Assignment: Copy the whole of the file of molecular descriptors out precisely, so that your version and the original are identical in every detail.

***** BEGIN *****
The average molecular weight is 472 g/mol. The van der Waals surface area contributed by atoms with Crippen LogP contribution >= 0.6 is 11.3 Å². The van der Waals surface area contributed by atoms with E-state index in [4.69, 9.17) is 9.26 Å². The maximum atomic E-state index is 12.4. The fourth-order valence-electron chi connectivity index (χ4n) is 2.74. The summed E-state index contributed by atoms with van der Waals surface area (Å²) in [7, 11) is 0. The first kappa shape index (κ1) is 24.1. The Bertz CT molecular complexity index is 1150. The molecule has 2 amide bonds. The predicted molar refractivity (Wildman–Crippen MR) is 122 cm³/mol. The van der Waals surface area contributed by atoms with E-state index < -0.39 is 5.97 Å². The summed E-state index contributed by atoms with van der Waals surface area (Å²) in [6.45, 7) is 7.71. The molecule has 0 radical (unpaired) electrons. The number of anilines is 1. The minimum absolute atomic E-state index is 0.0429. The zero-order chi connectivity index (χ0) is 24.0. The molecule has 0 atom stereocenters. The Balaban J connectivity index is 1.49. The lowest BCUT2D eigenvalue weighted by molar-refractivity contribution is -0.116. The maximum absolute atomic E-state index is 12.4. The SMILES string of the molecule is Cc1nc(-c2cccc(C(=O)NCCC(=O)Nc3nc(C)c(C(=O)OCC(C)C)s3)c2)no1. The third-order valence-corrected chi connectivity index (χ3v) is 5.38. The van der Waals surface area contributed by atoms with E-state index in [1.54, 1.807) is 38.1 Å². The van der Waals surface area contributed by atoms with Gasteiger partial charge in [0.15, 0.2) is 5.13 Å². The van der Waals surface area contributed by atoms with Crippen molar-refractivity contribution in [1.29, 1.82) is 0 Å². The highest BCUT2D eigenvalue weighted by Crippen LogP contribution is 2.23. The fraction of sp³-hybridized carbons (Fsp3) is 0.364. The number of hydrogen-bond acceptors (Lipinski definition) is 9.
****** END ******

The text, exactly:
The average molecular weight is 472 g/mol. The van der Waals surface area contributed by atoms with Crippen LogP contribution >= 0.6 is 11.3 Å². The van der Waals surface area contributed by atoms with E-state index in [4.69, 9.17) is 9.26 Å². The maximum atomic E-state index is 12.4. The fourth-order valence-electron chi connectivity index (χ4n) is 2.74. The summed E-state index contributed by atoms with van der Waals surface area (Å²) in [7, 11) is 0. The first kappa shape index (κ1) is 24.1. The Bertz CT molecular complexity index is 1150. The molecule has 2 amide bonds. The predicted molar refractivity (Wildman–Crippen MR) is 122 cm³/mol. The van der Waals surface area contributed by atoms with E-state index < -0.39 is 5.97 Å². The summed E-state index contributed by atoms with van der Waals surface area (Å²) in [6.45, 7) is 7.71. The molecule has 0 radical (unpaired) electrons. The number of anilines is 1. The minimum absolute atomic E-state index is 0.0429. The zero-order chi connectivity index (χ0) is 24.0. The molecule has 0 atom stereocenters. The Balaban J connectivity index is 1.49. The lowest BCUT2D eigenvalue weighted by molar-refractivity contribution is -0.116. The maximum absolute atomic E-state index is 12.4. The SMILES string of the molecule is Cc1nc(-c2cccc(C(=O)NCCC(=O)Nc3nc(C)c(C(=O)OCC(C)C)s3)c2)no1. The third-order valence-corrected chi connectivity index (χ3v) is 5.38. The van der Waals surface area contributed by atoms with E-state index in [1.54, 1.807) is 38.1 Å². The van der Waals surface area contributed by atoms with Gasteiger partial charge in [0.15, 0.2) is 5.13 Å². The van der Waals surface area contributed by atoms with Crippen molar-refractivity contribution in [1.29, 1.82) is 0 Å². The highest BCUT2D eigenvalue weighted by Crippen LogP contribution is 2.23. The fraction of sp³-hybridized carbons (Fsp3) is 0.364. The number of hydrogen-bond acceptors (Lipinski definition) is 9.